Democracy of Public Spaces: World Wide Protests

We are witnessing a new type of worldwide protest. From the Arab world to the western capitals, from Turkey to Brazil, a wave of protest movements, in spite of the differences among them, all use public space to manifest new forms of citizenship. They all reveal a gap between social agency and the political agenda – and solicit new approaches to established concepts of democracy.

Tahrir Square in Egypt, Occupy Wall Street in the United States, the “indignados” in European cities, Gezi Park in Istanbul and the protest movements in Brazil: they have all generated new democratic imaginaries.  The protestors have continued to sustain their public presence in spite of violence, favoured civic resistance, invented new forms of public agency in which visual arts and performativity became a mode of public expression. These new protest movements are different from the organized political movements of the past and they lack a core ideology. They are also different from the identity movements of the 1980s, such as feminism or Islamism, yet they generate a sense of cohesion, a collective force that enables them to mobilize civic resistance. They defy political authoritarianism and reject neo-capitalism. They unsettle the divide between the East and the West, but also between the religious and the secular. They open up a new space, a public space for democratic imaginaries, bringing the micropolitics of everyday life into the realm of democracy.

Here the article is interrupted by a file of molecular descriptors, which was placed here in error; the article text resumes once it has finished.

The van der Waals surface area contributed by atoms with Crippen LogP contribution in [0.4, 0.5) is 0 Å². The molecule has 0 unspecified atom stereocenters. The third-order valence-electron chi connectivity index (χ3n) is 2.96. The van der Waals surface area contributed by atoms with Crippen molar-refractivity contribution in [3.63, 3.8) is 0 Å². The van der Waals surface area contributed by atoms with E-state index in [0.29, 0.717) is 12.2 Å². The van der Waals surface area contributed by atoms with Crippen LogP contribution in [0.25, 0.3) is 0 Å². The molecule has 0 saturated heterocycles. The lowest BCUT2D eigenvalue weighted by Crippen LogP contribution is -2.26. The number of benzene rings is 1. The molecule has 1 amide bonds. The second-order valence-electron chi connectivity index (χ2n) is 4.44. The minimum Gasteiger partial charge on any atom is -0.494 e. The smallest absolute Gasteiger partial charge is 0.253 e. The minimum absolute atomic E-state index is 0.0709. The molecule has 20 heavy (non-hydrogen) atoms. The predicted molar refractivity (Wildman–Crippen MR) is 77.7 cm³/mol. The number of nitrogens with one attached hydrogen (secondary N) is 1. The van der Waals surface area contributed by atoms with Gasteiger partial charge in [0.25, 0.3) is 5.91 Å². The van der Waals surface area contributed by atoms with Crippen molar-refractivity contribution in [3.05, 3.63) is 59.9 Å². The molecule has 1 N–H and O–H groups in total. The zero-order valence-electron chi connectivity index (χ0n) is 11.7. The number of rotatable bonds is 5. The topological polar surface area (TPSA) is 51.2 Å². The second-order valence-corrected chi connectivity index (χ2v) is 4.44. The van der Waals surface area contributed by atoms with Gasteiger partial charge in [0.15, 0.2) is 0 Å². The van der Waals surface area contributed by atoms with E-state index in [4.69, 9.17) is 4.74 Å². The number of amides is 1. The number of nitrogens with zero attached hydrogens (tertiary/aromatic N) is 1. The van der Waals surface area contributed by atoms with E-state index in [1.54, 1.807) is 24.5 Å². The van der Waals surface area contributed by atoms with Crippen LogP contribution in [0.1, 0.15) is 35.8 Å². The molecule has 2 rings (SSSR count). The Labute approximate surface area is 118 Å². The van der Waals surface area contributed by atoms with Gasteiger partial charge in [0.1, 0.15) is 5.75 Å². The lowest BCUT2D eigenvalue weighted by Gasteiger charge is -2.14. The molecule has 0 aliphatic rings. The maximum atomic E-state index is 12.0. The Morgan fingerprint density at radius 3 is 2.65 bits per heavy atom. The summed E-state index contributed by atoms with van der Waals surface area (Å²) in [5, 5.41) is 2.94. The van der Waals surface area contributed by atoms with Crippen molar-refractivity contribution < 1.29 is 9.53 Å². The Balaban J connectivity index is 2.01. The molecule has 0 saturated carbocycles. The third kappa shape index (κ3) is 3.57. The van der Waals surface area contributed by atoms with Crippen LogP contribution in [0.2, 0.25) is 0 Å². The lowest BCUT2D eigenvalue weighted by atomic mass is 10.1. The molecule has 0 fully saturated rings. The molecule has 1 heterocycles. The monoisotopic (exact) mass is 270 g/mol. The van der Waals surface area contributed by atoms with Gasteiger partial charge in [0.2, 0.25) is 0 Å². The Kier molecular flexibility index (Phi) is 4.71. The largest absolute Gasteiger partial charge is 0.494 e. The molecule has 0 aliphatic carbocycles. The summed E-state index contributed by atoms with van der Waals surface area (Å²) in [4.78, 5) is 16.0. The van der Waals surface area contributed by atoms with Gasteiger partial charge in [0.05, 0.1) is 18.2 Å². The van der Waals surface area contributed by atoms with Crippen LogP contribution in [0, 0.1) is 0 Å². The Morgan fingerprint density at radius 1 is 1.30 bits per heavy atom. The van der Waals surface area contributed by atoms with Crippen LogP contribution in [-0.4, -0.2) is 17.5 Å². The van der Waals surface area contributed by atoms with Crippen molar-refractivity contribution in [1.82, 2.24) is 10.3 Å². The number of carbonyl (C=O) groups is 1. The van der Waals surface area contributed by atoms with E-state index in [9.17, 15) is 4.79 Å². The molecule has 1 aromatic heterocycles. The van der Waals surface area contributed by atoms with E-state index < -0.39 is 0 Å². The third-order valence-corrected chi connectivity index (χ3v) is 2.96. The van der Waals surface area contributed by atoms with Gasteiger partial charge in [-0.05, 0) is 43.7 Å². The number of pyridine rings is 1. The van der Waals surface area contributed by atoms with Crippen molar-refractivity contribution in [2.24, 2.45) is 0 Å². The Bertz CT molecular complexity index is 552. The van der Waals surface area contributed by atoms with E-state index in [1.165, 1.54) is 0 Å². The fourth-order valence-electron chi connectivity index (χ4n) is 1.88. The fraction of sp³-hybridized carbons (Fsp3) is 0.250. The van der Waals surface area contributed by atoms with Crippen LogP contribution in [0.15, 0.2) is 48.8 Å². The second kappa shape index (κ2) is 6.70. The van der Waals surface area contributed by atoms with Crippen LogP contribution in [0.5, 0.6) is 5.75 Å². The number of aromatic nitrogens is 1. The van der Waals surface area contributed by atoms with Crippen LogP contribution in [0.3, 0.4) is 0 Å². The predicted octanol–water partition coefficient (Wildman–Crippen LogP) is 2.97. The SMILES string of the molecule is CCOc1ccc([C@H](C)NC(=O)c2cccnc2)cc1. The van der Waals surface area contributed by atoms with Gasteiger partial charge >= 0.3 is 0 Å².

Nilüfer Göle is Professor of Sociology at the Ecole des Hautes Etudes en Sciences Sociales - in Paris. She works on religious and cultural difference in Europe and the modes of Islamic visibility in the public sphere. She is the author of Islam in Europe: The Lure of Fundamentalism and the Allure of Cosmopolitanism. Her pioneer work on the contemporary Islamic headscarf, The Forbidden Modern: Veiling and Civilization  has been published in several languages.  She edited a book on Islam and public controversies in Europe, forthcoming in January 2014.

Aditya Nigam is Professor at Centre for the Study of Developing Societies.

Thursday, 5 December 2013, 5.30 pm
CSDS Seminar Hall